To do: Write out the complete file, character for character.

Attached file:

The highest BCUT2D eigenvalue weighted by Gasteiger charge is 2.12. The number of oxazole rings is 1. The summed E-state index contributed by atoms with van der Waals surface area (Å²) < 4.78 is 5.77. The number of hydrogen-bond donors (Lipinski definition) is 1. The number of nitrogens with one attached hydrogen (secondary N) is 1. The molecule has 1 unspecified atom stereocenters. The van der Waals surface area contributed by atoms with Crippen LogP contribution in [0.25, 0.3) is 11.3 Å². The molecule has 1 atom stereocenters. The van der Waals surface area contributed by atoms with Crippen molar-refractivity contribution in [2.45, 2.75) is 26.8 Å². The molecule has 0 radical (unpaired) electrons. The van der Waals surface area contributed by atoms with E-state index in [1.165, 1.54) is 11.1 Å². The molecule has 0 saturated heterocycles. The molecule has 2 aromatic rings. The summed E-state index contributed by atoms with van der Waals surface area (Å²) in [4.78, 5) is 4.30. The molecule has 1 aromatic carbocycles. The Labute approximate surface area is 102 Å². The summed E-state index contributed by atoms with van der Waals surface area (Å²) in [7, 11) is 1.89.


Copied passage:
The highest BCUT2D eigenvalue weighted by Gasteiger charge is 2.12. The number of oxazole rings is 1. The summed E-state index contributed by atoms with van der Waals surface area (Å²) < 4.78 is 5.77. The number of hydrogen-bond donors (Lipinski definition) is 1. The number of nitrogens with one attached hydrogen (secondary N) is 1. The molecule has 1 unspecified atom stereocenters. The van der Waals surface area contributed by atoms with Crippen LogP contribution in [0.25, 0.3) is 11.3 Å². The molecule has 1 atom stereocenters. The van der Waals surface area contributed by atoms with Crippen molar-refractivity contribution in [2.45, 2.75) is 26.8 Å². The molecule has 0 radical (unpaired) electrons. The van der Waals surface area contributed by atoms with E-state index in [1.165, 1.54) is 11.1 Å². The molecule has 0 saturated heterocycles. The molecule has 2 aromatic rings. The summed E-state index contributed by atoms with van der Waals surface area (Å²) in [4.78, 5) is 4.30. The molecule has 1 aromatic carbocycles. The Labute approximate surface area is 102 Å². The summed E-state index contributed by atoms with van der Waals surface area (Å²) in [7, 11) is 1.89.